The GFM, is not a new farm management tool, certification scheme, or binary audit. It is a common framework which can be integrated into existing schemes, specialist tools (including those used by farm advisors) and reporting systems that measure on-farm impacts. By doing so, it connects all stakeholders involved in food and farming and aligns new existing frameworks around the world to create a common baseline of data.
As a primary goal, the GFM can be used by farmers to give them the information they need to make informed decisions about the sustainability of their land management system, and from this make steps toward continuous improvement.
However, it can also be used by governments to design future public support schemes and set standards within international trade agreements; food companies to aid supply chain transparency; the finance community as a basis for sustainable investment and consumers to make informed choices about the relative sustainability of food products they purchase.
The GFM Coalition is a group representing farmers, government, finance, retailers, certifiers, NGO’s and philanthropy – all working together to develop the GFM and drive adoption.
Delivering the GFM is not only about defining a framework to measure on-farm sustainability, it is about ensuring all stakeholders use the same standardised single set of measures to assess impact.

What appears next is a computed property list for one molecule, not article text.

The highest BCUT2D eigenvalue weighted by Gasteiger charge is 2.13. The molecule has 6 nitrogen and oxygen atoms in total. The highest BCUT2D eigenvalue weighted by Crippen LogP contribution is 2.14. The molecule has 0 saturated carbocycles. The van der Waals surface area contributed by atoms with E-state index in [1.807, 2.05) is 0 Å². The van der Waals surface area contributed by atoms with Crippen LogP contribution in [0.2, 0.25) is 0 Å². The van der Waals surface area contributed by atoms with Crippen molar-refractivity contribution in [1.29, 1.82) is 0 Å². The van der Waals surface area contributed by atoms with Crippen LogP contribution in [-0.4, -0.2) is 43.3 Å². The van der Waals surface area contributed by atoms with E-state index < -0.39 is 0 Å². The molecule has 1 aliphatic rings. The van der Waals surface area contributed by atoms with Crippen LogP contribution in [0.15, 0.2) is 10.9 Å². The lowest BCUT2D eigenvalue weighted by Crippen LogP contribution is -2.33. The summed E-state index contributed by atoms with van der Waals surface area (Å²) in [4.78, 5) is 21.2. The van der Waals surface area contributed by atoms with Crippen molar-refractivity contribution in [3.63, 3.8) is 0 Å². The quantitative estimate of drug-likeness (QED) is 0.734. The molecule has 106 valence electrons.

The priority therefore has been to work with a broad set of stakeholders, all of whom are looking for their own answers on sustainability, and to unite them through this standardised approach to measurement. Each of our coalition partners have signed up to this, understanding that the GFM is an independent, transparent and robust system of data collection, and bring with them the potential for adoption across their supply chains and networks.
While net zero schemes can help farmers reduce their emissions, The pursuit of a single outcome in isolation, such as carbon reduction or biodiversity gain, can come at a cost to other parts of the system. Furthermore, in countries with net zero targets like the UK, if net-zero is implemented at a scale that significantly reduces domestic food production, overall emissions could actually increase by driving up imports from parts of the world where agriculture has a relatively greater carbon footprint than the UK. That’s why we believe that net zero – however that is defined – needs to be achieved in a way that also delivers benefits to biodiversity, our water systems, human health, rural communities, and more.
The GFM measures whole-farm sustainability in a holistic way, providing balance to the net zero agenda while still capturing, recording and monitoring emissions and sequestration in agriculture. It can therefore help deliver net zero, without compromising on other factors which are also key for planetary and human health.